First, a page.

SUMMERVILLE, Ga. — They may move slowly, but some 1,600 turtles have run off from a turtle farm outside Summerville.
Turtle grower David Driver called the Chattooga County Sheriff's Office last week to report fences made of metal barn siding had been torn down around his turtle ponds on Harrisburg Road.
"It's been going on all summer long," Driver said Wednesday.
The breaches in the ponds' perimeter have allowed turtles — all native species such as common snappers, Eastern paints and yellow-bellied sliders — to break free and make a beeline to nearby ponds and creeks.
Driver thinks vandals may be to blame.
"It was pranks, is what it was," he said Wednesday.
It's no laughing matter to him, though, since Driver has lost most of the nest of adult turtles he's trapped over the past four years.
"There was about 2,200 over there. We lost 1,600 of them," he said.
That's a blow to Driver's business, because he depends on the adults to lay eggs in the dirt around the fenced ponds that his family digs up to be hatched in a climate-controlled shed.
Once the baby turtles hatch, Driver sells some to pet-growing operations in Florida; others he air-freights to China, where they're destined for the dinner table.
"They raise the soft shell and the snappers just like we do chickens here," he said.
Each baby snapping turtle sold to China is worth $7 — down from $14 a year ago.
"This has been the worst year. The price has dropped," Driver said.
Snappers lay 25 to 70 eggs, but only once a year, he said. Other breeds might lay four times in a mild summer, Driver said.
Few turtle farmers
Turtle farmers are a rare breed.
"There's only three of us in the state of Georgia," Driver said.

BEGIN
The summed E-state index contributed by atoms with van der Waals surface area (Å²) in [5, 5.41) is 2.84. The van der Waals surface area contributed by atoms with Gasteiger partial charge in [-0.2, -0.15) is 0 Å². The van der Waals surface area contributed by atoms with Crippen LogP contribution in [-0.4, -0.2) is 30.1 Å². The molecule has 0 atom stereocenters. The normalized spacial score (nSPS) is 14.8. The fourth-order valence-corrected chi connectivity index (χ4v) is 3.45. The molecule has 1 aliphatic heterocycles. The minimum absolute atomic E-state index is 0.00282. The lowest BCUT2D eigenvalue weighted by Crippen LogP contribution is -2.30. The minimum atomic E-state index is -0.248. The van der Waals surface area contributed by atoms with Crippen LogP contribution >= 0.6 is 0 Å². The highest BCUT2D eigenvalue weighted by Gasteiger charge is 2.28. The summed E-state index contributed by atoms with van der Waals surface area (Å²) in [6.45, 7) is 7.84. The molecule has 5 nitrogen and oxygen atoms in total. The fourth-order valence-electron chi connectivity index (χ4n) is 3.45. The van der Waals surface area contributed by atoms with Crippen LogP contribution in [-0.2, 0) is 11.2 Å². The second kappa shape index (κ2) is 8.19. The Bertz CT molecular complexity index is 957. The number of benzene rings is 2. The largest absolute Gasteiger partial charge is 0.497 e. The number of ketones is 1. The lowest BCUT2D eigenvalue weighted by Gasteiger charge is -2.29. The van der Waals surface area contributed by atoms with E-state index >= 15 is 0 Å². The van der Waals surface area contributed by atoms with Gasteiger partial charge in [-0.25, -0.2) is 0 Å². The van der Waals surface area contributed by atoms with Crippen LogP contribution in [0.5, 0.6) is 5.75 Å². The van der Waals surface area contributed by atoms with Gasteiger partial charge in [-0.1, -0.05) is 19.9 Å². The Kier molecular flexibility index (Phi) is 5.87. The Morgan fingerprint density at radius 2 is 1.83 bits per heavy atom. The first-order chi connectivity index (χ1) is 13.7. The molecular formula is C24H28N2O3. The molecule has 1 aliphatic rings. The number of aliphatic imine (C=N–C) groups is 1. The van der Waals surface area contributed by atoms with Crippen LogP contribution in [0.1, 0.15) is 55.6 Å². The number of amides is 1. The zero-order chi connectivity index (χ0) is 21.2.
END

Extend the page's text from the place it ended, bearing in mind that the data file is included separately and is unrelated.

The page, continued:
He got into the business four years ago as an offshoot of the pest-control trapping he's done for years.
"Both my granddads trapped. They did it for the fur," Driver said. "I was actually trapping turtles for people to eat for a while."
Another Summerville-area turtle farmer helped show Driver the turtle-raising ropes.
The phrase "cottage industry" fits Driver. Along with pest control and turtle farming, other enterprises that Driver, his wife and daughters undertake include growing cantaloupes to sell to area restaurants and markets and raising competition feist, or squirrel dogs.
One reason Driver said his four turtle ponds on Harrisburg Road have been vulnerable is that he and his family have been busy moving to a new location about five miles east of Summerville.
One bright spot for Driver is that neighbors who've heard of his plight have stepped forth with offers of free turtles.
"Everybody's calling, saying, 'I've got turtles. Come get mine,'" he said.
If someone has a turtle that needs to be trapped, Driver will come do take it free of charge and put it in the pond he's recently dug behind his new home.
The sheriff's office is investigating the fence destruction as a possible scrap metal theft, since a tailgate from Driver's 1973 Jeep also disappeared.
"We'll be looking to the scrapyards for the Jeep tailgate," sheriff's Investigator Matt Hayes said.
Hayes allowed that there was a comical aspect to turtles fleeing a farm.
"Packs of wild turtles running rampant in the Harrisburg area. Be advised," he joked, before turning serious.
"At the end of the day, it's a theft," Hayes said. "It's hard enough to make it without somebody taking stuff."
Tim Omarzu covers Catoosa and Walker counties for the Times Free Press. Omarzu is a longtime journalist who has worked as a reporter and editor at daily and weekly newspapers in Michigan, Nevada and California. Stories he's covered include crime in blighted parts of metro Detroit and Reno, Nev.; environmental activists tree-sitting in California's Sierra Nevada foothills; attempts by the Michigan Militia to take over a township¹s government in northern Michigan. A native of Michigan, ...
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